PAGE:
THE majority of Scottish businesses do not know enough about the prospect of independence to take a view on the subject, according to a comprehensive study of firms ahead of next year’s referendum.
The poll of more than 800 companies across the country by the Scottish Chambers of Commerce found that, in six out of ten cases, business representatives did not know enough details of the consequences of a Yes vote to decide whether or not they were in favour of the nation becoming independent.
Their concerns focus on issues such as taxation policy, whether Scotland would keep the pound and the country’s status as a member of the European Union.
The survey showed many businesses felt that, until these major questions were resolved, it would remain near impossible to reach a judgment.
Business chiefs said that far more information was required in the remaining 15 months of the campaign on the key issues of the currency and tax, so that businesses could make a clearer judgment.
The survey, conducted jointly by the Scottish Chambers of Commerce and the Economic and Social Research Council, asked large, medium and small firms whether they had taken a view on how next year’s vote would impact on their livelihoods. While 37 per cent replied that they had, the majority – 58 per cent – said they did not know enough on which to base a decision.
More than 70 per cent agreed that independence would affect their activities in some way, the survey found. The concerns about the impact of independence were highest among those businesses which trade with the rest of the UK. Those who do business across the world said they were less concerned.
The paramount importance of issues such as the currency and the EU was also clear in the survey. It found many businesses acknowledged that the precise nature of independence would depend on how those bigger issues were resolved.
Liz Cameron, chief executive of the Scottish Chambers of Commerce, said: “Nearly 60 per cent of businesses surveyed said they didn’t know enough to take a view on whether Scotland should become independent or remain within the UK.
“We also found that over 70 per cent of businesses that responded expect that independence would affect their business.
“This sends a clear message to those conducting the constitutional debate in Scotland that more information is needed on key business concerns to ensure that the choice made in 2014 is based on the best evidence available about the implications of the alternatives offered.”
Her call comes with the Scottish Government still preparing its white paper on independence, which will not be published until the autumn.
In the meantime, SNP ministers have sought to demonstrate certainty around the prospect by declaring they are “crystal clear” in supporting the retention of the pound.
They also insist the question of EU membership would be resolved before the country became independent in 2016, if it votes Yes next year.
However, both cases have been challenged.
Chancellor George Osborne has declared it “unlikely” that the rest of the UK would want to share a currency, while the European Commission has stated that new states would be required to apply for membership to the EU, prompting questions over what terms an independent Scotland would negotiate.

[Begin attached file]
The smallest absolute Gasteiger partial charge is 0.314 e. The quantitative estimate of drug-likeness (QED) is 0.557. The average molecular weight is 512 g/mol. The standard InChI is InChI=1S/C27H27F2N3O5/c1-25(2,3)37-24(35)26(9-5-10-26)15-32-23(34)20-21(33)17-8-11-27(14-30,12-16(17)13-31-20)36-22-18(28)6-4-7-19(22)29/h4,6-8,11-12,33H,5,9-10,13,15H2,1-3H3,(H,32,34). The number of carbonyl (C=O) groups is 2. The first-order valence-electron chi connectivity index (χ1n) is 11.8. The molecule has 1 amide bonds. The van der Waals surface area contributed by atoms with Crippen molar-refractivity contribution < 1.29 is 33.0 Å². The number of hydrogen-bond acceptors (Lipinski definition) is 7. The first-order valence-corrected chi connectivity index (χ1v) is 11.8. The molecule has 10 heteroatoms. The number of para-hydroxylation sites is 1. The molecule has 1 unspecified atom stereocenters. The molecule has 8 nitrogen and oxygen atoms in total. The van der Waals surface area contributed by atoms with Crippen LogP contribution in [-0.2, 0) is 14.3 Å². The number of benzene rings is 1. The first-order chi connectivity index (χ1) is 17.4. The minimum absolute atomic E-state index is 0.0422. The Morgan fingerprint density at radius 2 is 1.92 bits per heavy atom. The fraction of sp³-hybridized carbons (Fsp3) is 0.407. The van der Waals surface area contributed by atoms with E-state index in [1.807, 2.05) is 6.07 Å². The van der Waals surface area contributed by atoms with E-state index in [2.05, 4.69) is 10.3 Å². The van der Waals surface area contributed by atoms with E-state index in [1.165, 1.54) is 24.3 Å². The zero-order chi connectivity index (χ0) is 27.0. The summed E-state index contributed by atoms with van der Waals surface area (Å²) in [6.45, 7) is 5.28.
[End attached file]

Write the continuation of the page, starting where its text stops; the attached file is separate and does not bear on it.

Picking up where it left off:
A spokeswoman for the Scottish Government said: “An independent Scotland offers the prospect of substantial economic gains for businesses and the communities they serve in every part of the country.”
She pointed to a recent document issued by First Minister Alex Salmond on the country’s economic prospects.
She said: “Independence will mean that all key economic levers, including business taxes, will be the responsibility of the Scottish Parliament, giving us the opportunity to set policies best suited to this country’s needs and helping create a more prosperous and fairer society.
“Recent figures show that Scotland remains a top destination for foreign inward investment as the referendum approaches, and we look forward to further engagement with business organisations to set out how the powers of independence can create a brighter future for Scotland.”
However, the pro-UK campaign group last night seized on the lack of certainty felt by the business community.
A Better Together spokesman said: “Businesses in Scotland deserve honest answers from the SNP about the implications of separation.
“Whether it’s on currency, the EU or regulation, the Nationalists have completely failed to offer any credible idea of what would happen if we go it alone. The reason for this is that, despite having 80 years to come up with some, the SNP don’t have any answers.”
He added: “Scottish businesses benefit from being part of the single UK market.
“We sell more to the rest of the UK than to the rest of the world combined. There is no sense in putting up a border with our biggest trading partner. It is clear that we are stronger and better together.”
Scottish Liberal Democrat leader Willie Rennie said: “Well over a year into their campaign, and the majority of businesses feel they don’t have enough information about the Nationalists’ independence plans, and 70 per cent of businesses think it would affect them.
“This just shows the monumental scale of the challenge they have to convince the business community that independence would be good for them.”
• The survey was conducted between 5 and 19 June, involving firms ranging from sole traders to large companies with more than 500 staff.